By Srishty Raj and Rajesh Kumar
The constitutional bench of judges comprising of CJI Dipak Misra, Justice A K Sikri, Justice Ashok Bhushan, Justice D Y Chandrachud and Justice A M Khanwilkar passed a landmark judgment on March 9, 2018 in which it held that Right to life includes right to die with dignity and allowed passive euthanasia, permitting living will with advanced directives (advance directive is a document/will by which a person makes provision for health care decisions in the event that, in the future, he/she becomes unable to make those decisions).
The petitioner NGO filed a writ petition, under Article 32 (constitutional remedy in case of infringement of fundamental right) of the Constitution of India, for declaring right to die with dignity‖ as a fundamental right within the fold of right to live with dignity‖ guaranteed under Article 21 of the Constitution; to issue directions to the respondents to adopt suitable procedure in consultation with the State Governments, where necessary; to ensure that persons of deteriorated health or terminally ill patients should be able to execute a document titled My Living Will and Attorney Authorisation‖which can be presented to the hospital for appropriate action in the event of the executant being admitted to the hospital with serious illness which may threaten termination of the life of the executant; to appoint a committee of experts including doctors, social scientists and lawyers to study into the aspect of issuing guidelines as to the Living Wills.
The journey from being a mere right of dying till gaining a constitutional validity and becoming a fundamental right i.e. “right to die” under article 21 of the constitution of India has not been smooth. Many judgments were earlier passed not to declare right to die as a fundamental right.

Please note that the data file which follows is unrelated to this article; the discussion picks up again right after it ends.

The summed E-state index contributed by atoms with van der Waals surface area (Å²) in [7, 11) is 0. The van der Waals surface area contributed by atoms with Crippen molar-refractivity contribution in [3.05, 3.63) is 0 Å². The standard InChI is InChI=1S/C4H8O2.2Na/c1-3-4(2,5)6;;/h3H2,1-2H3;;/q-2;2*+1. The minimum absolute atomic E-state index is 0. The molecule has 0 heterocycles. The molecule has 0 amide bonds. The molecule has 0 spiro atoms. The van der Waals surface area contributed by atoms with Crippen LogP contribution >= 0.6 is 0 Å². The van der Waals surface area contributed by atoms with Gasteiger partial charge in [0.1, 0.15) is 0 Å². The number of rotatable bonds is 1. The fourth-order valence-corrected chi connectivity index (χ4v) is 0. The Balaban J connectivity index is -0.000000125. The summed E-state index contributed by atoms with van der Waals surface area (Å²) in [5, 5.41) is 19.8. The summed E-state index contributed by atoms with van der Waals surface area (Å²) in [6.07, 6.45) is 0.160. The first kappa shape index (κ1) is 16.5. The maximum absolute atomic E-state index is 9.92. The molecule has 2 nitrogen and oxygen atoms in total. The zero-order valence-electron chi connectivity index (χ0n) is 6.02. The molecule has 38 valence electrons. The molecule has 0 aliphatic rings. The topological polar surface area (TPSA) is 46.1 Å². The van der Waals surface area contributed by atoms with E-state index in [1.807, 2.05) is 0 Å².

For the first time the issue related with “right to die” was raised before the high court of Bombay in case of Maruti Sripati Dubal (1987). This case was filed to include “right to die” being fundamental right. The Bombay High Court struck down Section 309 (punishment for attempt to commit suicide) of Indian Penal code and held it unconstitutional. The high court also held that right to life includes right to die.
Similar judgment was passed by the Supreme Court in case of P Rathinam (1994) and held that Article 21 of the constitution includes right to die and laid down that section 309 of Indian Penal Code is unconstitutional.
The issue of “right to die” was again raised in case of Gian Kaur (1996) before the Supreme Court, comprising of Constitutional Bench which overruled the judgment of P. Ratinam’s case and held that “Right to Life” does not include “Right to die” or “Right to be killed” . It also held that both active and passive euthanasia is not lawful in India under Article 21 of the Constitution and held section 309 of IPC as constitutionally valid. First time in this case two terms used i.e. active and passive euthanasia was introduced before the common people in India where Active euthanasia means to provide/give/do something to end the life of a patient for removing the agony and sufferance where as passive euthanasia means to withdraw the medical support system for ending the life and agony of the patient.